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New Year health priorities

Jan-McLeod

Wellbeing expert, Jan McLeod.

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By Jan McLeod, wellbeing expert from Mad for Health.

The festive season has ended and we’re at the beginning of a brand new year. How are you feeling? Motivated, well rested, full of energy? Perhaps, despite your best intentions, you’re feeling a little worse for wear and thicker at the waistline after too many tempting treats. So, what next?

I start each new year by doing a health and wellbeing review. I sit down with pen and paper and identify one area of my health and wellbeing to improve. You may be thinking ‘I’ve been there and done that!’. You started the year focused and determined to maintain a healthy lifestyle only to have your enthusiasm fizzle out within months or weeks.

Change is challenging, and personal change is probably the most challenging. And with a modern, busy and fast-paced life full of competing priorities it’s often tricky to find the time to improve your health. So what is the secret to becoming the healthy person you want to be?

I believe it lies in the planning and doing – the what, how, why, when and if. It is about what you write on your page, how well you understand the change you want and how you go about putting your change into effect.

There are six questions I recommend you answer. Find a quiet space to think your answers through. I strongly recommend you write them in a journal. Writing things down brings a clarity, focus and accountability you simply do not get from thinking or talking about them.

1. What area of my health is of most concern to me?
Research suggests it takes 12–16 weeks to embed a new habit in our lives. Your best chance of success will come from having one clear priority to focus on.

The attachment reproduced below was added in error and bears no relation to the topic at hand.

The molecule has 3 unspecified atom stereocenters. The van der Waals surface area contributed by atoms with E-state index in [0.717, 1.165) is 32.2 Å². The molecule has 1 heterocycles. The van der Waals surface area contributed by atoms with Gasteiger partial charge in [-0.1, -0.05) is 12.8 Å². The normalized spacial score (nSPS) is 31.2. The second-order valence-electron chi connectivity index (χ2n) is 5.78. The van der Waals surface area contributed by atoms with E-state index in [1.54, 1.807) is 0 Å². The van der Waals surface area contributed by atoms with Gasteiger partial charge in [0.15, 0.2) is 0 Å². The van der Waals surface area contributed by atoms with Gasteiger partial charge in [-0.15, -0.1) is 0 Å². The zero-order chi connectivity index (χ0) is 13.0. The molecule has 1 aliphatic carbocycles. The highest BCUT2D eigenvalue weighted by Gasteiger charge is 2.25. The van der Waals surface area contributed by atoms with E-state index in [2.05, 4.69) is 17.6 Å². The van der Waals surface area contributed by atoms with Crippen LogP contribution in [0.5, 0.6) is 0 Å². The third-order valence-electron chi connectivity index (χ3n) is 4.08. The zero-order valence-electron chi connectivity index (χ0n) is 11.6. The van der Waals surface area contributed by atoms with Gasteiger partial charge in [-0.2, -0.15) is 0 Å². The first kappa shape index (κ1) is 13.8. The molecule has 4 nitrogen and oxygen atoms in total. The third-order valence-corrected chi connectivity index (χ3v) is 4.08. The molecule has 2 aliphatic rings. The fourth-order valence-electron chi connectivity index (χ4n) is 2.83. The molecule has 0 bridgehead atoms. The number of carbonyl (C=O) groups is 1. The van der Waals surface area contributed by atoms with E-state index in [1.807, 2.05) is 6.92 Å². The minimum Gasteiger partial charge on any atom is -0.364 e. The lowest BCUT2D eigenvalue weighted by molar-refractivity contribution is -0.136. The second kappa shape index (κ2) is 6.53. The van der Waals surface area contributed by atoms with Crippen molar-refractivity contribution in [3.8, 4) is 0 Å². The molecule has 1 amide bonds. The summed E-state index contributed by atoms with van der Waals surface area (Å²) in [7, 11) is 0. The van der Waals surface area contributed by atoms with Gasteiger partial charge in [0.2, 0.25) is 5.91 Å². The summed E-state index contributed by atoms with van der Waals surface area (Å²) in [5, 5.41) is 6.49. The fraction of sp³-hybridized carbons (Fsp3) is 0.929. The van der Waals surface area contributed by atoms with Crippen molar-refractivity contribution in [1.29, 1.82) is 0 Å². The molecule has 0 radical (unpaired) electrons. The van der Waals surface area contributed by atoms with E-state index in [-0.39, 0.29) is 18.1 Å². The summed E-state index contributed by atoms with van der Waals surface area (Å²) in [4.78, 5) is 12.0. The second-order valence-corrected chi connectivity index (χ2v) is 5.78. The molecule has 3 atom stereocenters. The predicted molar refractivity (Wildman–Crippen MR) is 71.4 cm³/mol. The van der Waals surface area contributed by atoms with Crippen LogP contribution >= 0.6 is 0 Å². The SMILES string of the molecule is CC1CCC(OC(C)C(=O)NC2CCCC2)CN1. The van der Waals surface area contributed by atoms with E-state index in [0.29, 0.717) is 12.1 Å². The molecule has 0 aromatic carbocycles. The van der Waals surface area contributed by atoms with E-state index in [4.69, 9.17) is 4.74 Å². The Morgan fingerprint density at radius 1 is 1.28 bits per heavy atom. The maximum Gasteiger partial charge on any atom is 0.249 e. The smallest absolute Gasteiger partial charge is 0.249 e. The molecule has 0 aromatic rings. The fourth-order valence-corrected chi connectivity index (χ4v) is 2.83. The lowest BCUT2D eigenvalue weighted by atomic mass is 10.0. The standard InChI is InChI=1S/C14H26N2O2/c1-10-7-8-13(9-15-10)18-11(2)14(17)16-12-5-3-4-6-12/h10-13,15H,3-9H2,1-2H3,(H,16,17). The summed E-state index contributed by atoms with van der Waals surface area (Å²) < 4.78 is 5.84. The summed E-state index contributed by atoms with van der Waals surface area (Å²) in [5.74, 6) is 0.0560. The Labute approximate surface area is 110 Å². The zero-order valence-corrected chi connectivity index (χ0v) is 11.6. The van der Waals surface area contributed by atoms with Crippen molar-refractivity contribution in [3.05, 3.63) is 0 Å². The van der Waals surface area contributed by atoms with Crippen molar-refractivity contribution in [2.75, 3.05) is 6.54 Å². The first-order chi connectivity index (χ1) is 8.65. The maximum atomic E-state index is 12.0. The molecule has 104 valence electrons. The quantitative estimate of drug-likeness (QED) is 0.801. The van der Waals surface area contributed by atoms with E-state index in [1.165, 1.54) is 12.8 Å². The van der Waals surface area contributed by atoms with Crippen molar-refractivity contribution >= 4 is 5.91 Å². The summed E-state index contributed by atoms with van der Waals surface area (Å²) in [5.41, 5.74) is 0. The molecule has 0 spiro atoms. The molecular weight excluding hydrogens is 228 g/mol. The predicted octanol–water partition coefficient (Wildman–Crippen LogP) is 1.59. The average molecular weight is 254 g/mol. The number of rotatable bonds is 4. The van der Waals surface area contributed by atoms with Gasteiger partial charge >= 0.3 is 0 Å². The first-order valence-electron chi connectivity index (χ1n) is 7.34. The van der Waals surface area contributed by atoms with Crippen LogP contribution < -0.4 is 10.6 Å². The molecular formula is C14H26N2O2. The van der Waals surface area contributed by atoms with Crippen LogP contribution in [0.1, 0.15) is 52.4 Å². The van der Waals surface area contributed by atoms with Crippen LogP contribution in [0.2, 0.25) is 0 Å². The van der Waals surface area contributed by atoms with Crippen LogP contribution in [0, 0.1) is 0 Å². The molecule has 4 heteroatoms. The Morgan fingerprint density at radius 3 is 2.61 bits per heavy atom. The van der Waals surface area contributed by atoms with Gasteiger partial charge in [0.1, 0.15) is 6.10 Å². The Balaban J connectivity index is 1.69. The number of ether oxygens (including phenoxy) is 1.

2. If this area of my health were different, how would my health improve?
Having clarity of the potential health benefits will give you a focus. Use your list of benefits to monitor your progress. Assess the before and after. Keep the list simple, e.g. I will wake up refreshed, I will not experience bloating after eating. It’s the sum of small practical benefits that have a significant impact on our day-to-day life. And don’t forget to celebrate your success in achieving a health benefit!

3. What changes would I need to make to improve my health in this area?
It’s important to have realistic expectations of your changes. Understand the triggers or the environment that will most likely undermine your commitment to change. Is it realistic to remove, adapt or change these triggers? What changes in your day-to-day life will you need to make? How we respond to and manage stress can be a common reason for undermining our attempts to eat and live more healthily. If you experience stress, you will need to identify stress management techniques.

4. What challenges will I be confronted with in making changes?
It’s important to have realistic expectations about the challenges you will likely face. Being aware will enable you to be prepared and plan for these challenges. How will you deal with the frustrations, disappointments and annoyances you may feel along the way? Ask yourself what pace will work for you. Not understanding these aspects of the changes that need to be made may mean you’ll be frustrated with the same health challenge six months down the track.

5. What changes am I willing to make?
Be realistic and clear about wht changes you are willing to make. Not doing so can set you up for failure before you have begun. Most of us live busy lives with competing priorities, so being realistic about the changes you make will help you keep the priorities and to-do lists in your life manageable. Feeling overwhelmed with too many competing priorities can undermine your commitment to your health change.

6. Do I need support to make these changes?
What types of support will you need and from whom? Research indicates those that seek out and engage health practitioner support are more likely to make long-term change. A nutritionist and health coach can help you remain accountable to your goals, provide you will expert nutritional guidance and give you access to information, including meal plans, recipes and tools essential for achieving long term health change.